Although Verification Manager itself can be used without change, adopting Loosely Coupled Comprehensive Verification requires more work and more invasive changes than the other subsystems. The first and most critical step is to define the interface between test cases and Verification. The methods that make up this interface can be of any scope and organized in any fashion you like, but each Begin/End pair must enclose a well-defined set of actions whose consequences can be reliably predicted from the input parameters. This can be a difficult task at first, but it is ultimately a rewarding one.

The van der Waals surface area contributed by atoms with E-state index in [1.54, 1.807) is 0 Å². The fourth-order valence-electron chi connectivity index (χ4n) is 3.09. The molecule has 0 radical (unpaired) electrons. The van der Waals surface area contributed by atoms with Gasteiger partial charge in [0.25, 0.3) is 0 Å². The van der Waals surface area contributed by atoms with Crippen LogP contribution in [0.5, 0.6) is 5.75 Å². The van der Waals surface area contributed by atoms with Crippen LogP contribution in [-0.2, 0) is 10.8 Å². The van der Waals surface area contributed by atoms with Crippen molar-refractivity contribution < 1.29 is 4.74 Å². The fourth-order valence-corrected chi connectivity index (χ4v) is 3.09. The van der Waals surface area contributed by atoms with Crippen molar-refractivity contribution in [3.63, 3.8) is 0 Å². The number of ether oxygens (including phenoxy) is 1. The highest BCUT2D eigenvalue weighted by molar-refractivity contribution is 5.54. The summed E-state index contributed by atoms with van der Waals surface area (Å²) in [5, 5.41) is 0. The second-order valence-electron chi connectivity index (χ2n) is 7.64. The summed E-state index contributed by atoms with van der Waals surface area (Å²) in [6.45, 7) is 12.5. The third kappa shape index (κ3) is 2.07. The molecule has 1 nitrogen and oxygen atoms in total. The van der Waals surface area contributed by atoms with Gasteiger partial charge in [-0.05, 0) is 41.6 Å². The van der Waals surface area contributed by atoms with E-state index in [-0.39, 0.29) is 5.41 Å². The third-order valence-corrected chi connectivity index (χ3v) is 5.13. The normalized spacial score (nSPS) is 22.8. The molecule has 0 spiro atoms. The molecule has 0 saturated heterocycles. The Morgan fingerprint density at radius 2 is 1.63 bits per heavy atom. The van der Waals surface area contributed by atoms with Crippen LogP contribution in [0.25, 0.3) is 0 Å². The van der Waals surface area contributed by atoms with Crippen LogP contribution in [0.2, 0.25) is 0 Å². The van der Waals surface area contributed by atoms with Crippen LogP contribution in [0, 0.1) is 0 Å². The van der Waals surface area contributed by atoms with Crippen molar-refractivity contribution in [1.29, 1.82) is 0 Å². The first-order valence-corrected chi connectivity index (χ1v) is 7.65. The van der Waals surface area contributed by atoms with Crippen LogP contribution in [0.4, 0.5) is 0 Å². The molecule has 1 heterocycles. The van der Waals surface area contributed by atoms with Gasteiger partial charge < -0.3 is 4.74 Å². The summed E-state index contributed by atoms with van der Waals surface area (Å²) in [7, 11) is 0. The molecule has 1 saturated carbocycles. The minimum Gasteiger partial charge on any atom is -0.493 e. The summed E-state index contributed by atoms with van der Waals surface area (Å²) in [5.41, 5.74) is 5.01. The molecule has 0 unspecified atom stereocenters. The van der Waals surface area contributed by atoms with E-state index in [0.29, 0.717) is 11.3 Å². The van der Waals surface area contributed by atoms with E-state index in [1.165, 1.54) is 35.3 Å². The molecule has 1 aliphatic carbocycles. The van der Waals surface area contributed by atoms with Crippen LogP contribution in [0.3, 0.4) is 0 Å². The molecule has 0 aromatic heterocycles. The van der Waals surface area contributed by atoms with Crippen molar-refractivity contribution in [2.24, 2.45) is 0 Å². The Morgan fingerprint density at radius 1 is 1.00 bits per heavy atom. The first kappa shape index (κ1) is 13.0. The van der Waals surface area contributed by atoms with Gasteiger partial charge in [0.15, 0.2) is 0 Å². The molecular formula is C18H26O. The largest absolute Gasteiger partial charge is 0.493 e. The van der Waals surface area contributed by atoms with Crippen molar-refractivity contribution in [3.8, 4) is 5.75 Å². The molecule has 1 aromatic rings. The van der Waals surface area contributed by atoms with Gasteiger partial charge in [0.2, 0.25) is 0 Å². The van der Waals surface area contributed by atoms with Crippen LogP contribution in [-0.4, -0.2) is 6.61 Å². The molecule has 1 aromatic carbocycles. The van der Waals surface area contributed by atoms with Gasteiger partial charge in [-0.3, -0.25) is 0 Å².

Once your interface is defined you can stub out the methods on the Verification side and then modify your test cases to call the Begin and End methods at the appropriate locations.
Finally, move the expected state data generation from your test cases into the various Expected State Generators. In many cases you will be able to simply remove the post-action state verification from your test cases, but at times you will need to augment the built-in state comparators to handle data types specific to your application.